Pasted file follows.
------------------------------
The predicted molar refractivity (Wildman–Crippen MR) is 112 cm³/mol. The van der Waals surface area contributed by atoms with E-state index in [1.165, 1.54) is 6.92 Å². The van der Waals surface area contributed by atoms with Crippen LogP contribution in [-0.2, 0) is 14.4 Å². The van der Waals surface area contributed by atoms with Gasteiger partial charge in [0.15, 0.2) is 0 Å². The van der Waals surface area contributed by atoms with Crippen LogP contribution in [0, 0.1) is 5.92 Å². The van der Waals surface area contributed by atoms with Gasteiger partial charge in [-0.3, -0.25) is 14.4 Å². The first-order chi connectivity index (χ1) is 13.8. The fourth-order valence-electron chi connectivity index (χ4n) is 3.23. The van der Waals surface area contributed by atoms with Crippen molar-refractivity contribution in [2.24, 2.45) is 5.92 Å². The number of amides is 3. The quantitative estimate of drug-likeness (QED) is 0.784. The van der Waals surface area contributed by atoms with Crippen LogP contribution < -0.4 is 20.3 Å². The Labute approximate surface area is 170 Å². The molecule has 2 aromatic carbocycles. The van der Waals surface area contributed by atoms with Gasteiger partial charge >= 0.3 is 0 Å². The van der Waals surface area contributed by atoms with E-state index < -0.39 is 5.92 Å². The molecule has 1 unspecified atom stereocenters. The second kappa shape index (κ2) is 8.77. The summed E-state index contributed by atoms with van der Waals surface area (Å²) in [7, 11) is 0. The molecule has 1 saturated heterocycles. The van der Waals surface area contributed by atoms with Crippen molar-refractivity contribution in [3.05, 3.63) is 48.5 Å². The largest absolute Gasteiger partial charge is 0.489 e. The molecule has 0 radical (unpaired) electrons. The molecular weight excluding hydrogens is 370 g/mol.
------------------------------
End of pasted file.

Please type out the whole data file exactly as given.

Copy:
The predicted molar refractivity (Wildman–Crippen MR) is 112 cm³/mol. The van der Waals surface area contributed by atoms with E-state index in [1.165, 1.54) is 6.92 Å². The van der Waals surface area contributed by atoms with Crippen LogP contribution in [-0.2, 0) is 14.4 Å². The van der Waals surface area contributed by atoms with Gasteiger partial charge in [0.15, 0.2) is 0 Å². The van der Waals surface area contributed by atoms with Crippen LogP contribution in [0, 0.1) is 5.92 Å². The van der Waals surface area contributed by atoms with Gasteiger partial charge in [-0.3, -0.25) is 14.4 Å². The first-order chi connectivity index (χ1) is 13.8. The fourth-order valence-electron chi connectivity index (χ4n) is 3.23. The van der Waals surface area contributed by atoms with Crippen molar-refractivity contribution in [2.24, 2.45) is 5.92 Å². The number of amides is 3. The quantitative estimate of drug-likeness (QED) is 0.784. The van der Waals surface area contributed by atoms with Crippen LogP contribution < -0.4 is 20.3 Å². The Labute approximate surface area is 170 Å². The molecule has 2 aromatic carbocycles. The van der Waals surface area contributed by atoms with Gasteiger partial charge >= 0.3 is 0 Å². The van der Waals surface area contributed by atoms with E-state index < -0.39 is 5.92 Å². The molecule has 1 unspecified atom stereocenters. The second kappa shape index (κ2) is 8.77. The summed E-state index contributed by atoms with van der Waals surface area (Å²) in [7, 11) is 0. The molecule has 1 saturated heterocycles. The van der Waals surface area contributed by atoms with Crippen molar-refractivity contribution in [3.05, 3.63) is 48.5 Å². The largest absolute Gasteiger partial charge is 0.489 e. The molecule has 0 radical (unpaired) electrons. The molecular weight excluding hydrogens is 370 g/mol.